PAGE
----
TB and HIV | Infectious diseases | NCLEX-RN | Khan Academy



this is Charles prober and this is Morgan theis and now we're going to talk about the interaction between tuberculosis and HIV human immunodeficiency virus and we're going to talk about these because the to actually commonly occur together in different parts of the world and one infection makes the other one typically worse together they create what one might refer to as a perfect storm and so the the stick figures which you've drawn show nine individuals on the top line one of whom is colored in a different color and this is meant to depict the roughly nine million people each year who are infected with tuberculosis one of whom or about 13% is co-infected with HIV so that's a very large portion of the population for which this is a problem it represents over 1 million people the stick figures beneath are meant to depict death caused by tuberculosis and there are three individuals depicted here that represent the roughly one and a half million individuals who die each year from tuberculosis and about one in three of these individuals is co-infected with HIV so the combination of HIV and tuberculosis is incredibly important in very general terms each infection makes the other one worse so in other words if you're infected with tuberculosis and you are or become co-infected with HIV the tuberculosis infection becomes more severe it is more likely to be disseminated it is more likely to be associated with severe necrosis of the lungs or miliary TB or TD men Jada's so HIV makes tuberculosis worse it's almost in every way almost in every way right okay and similarly tuberculosis makes HIV worse through mechanisms that are not clear to me at least have been infected with TB makes the HIV virus proliferate more and makes the progression of the HIV infection more severe so they are mutually bad for each other this is why we call it the perfect storm precisely now clearly ultimately you have to treat both infections because they they are they're both bad infections right so for tuberculosis as we will be talking about the anti tuberculous drugs to use in another video but you do have to use the anti tuberculous drugs and with HIV of course you have to use anti retrovirals in order to control the infection right so it's a given that you have to treat both infections but sort of another part of the perfect storm is that when you begin to treat you may have an adverse effect in something called the immune reconstitution inflammatory syndrome it's abbreviated iris okay I was going to say that's a big word it is a big frame so iris stands for the immune reconstitution inflammatory syndrome and in order to describe the effects of iris I'm going to talk about two hypothetical patients infected with tuberculosis okay immune reconstitution inflammatory syndrome so let's imagine one patient infected with tuberculosis and it's a latent infection it's a quiet infection it's a subclinical infection in those patients when you get infected if you're infected with HIV and you recognize the HIV infection and you begin to treat the HIV infection with antiretrovirals mm-hmm the TB infection they become clinically manifest it is uncovered and that actually is referred to as unmasking iris in other words the treatment of the HIV with antiretrovirals presumably because you reconstitute the immune system makes a TB infection become evident so that's called unmasking iris okay so before you had this latent TB infection you might not have even known you were sick as a patient you get HIV you still don't know you have the TV and then you start treating the HIV and that's when all of a sudden you realize you have TB you get this clinical tuberculosis exact okay so it's unmasked and you recognize it at that point you then treat the TB infection and of course you're in the meantime still treating the HIV infection so that's one hypothetical patient another is a patient known to be infected with tuberculosis they have clinical disease perhaps they have the most common clinical disease which is pulmonary disease then you determine that they also are infected with HIV so you begin again treating the HIV infection with antiretrovirals and paradoxically as you treat the HIV infection the TB infection gets worse and again it's thought that that results from when you treat the HIV infection the immune system becomes more robust because you're controlling the you're controlling HIV infection which was previously camping down the immune system so the immune system becomes more robust and as a result of that robust immune system temporarily the TB infection gets worse that's called paradoxical iris paradoxical iris okay so that makes me think well maybe we just shouldn't treat the HIV and of course that would be not good thinking not because you said it because you must treat the HIV infection because otherwise it will progress and the patient will die of HIV this is a temporary phenomenon where you get transient worsening of the TB infection then as you continue to treat the HIV infection and you continue to treat the TB infection they both eventually settle down ideally okay so this is more something that is interesting and we watch out for it because it can be acutely problematic but that you wouldn't actually change your treatment for you just have to kind of be aware of it and eventually as you treat the HIV treat the TB hopefully things will actually move in the correct direction exactly and then the final thing that I'd like to mention with regards to this perfect storm this badness between having both TB and HIV at the same time is that the drugs used to treat each of those two infections may adversely interact with each other and one that is probably the most important adverse interaction to know about is the effect of refampin a key drug for treating tuberculosis on the different antiretroviral agents specifically rifampin is known to be a inducer of important enzymes in the liver that are responsible for metabolizing a lot of drugs the enzyme system happens to be called the site exciti crome p450 enzyme so rifampin induces that enzyme in other words makes the enzyme more active that enzyme is responsible for enhancing the metabolism of many drugs including anti retrovirals so you end up when you give the refampin causing the anti retrovirals to be metabolized more quickly and looser effectiveness more quickly so you have to be aware of that and other kinds of interactions of drug interactions so that you can modify and modulate your therapy of the infections accordingly and we'll talk about that at another time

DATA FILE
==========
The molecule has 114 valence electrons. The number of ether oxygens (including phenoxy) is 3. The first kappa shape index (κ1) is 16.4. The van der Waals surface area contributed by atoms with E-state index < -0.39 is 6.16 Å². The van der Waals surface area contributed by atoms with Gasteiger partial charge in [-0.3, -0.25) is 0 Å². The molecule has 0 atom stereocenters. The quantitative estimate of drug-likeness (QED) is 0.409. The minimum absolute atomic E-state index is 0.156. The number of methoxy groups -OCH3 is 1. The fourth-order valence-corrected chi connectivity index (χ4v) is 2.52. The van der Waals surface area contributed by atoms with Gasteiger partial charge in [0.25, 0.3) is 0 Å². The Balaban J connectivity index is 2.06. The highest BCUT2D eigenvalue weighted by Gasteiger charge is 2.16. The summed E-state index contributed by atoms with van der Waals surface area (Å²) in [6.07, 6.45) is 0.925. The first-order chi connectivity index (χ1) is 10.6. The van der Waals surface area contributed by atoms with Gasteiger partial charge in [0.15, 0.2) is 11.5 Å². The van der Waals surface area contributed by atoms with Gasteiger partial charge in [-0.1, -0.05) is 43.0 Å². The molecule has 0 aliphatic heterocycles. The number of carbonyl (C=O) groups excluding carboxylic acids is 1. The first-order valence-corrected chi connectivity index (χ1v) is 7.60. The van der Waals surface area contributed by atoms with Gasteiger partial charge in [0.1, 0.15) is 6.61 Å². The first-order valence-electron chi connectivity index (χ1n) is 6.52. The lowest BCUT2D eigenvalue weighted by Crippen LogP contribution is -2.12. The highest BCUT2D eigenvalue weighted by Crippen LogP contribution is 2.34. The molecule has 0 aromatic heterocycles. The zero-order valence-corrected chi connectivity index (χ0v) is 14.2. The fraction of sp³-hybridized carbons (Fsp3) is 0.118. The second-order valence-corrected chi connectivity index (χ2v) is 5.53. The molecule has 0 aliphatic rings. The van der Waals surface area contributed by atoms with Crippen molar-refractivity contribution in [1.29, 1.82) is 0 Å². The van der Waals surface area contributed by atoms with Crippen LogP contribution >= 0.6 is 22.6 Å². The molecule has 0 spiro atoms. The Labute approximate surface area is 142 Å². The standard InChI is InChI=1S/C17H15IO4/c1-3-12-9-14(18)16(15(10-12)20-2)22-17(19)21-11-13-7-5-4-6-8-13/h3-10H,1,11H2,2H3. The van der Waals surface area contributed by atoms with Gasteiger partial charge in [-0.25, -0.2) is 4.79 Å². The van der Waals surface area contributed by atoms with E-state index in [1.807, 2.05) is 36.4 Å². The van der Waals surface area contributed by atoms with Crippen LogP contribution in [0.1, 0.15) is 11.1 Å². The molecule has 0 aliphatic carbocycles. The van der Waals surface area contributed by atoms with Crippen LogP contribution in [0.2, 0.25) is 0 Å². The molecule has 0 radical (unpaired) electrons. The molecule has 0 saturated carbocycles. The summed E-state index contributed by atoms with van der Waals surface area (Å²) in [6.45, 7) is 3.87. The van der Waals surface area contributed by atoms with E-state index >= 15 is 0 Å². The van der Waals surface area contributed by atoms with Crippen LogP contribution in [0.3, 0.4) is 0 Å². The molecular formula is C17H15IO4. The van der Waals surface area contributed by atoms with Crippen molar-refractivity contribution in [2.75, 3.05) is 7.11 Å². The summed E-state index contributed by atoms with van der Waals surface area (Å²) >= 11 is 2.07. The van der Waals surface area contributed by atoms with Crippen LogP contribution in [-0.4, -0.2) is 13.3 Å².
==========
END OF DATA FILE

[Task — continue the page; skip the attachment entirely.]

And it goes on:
9 comments

  1. The two examples show someone with TB getting HIV. I would imagine the more common route would be someone who is HIV+ getting TB. Is there any difference in how these diseases play out in this scenario?

  2. MrGameStarr,

    There is nothing intrinsic to a virus that signifies that it cannot be cured. While viruses tend to be harder to cure for a variety of reasons, a cure is not outside of the realm of possibility.Β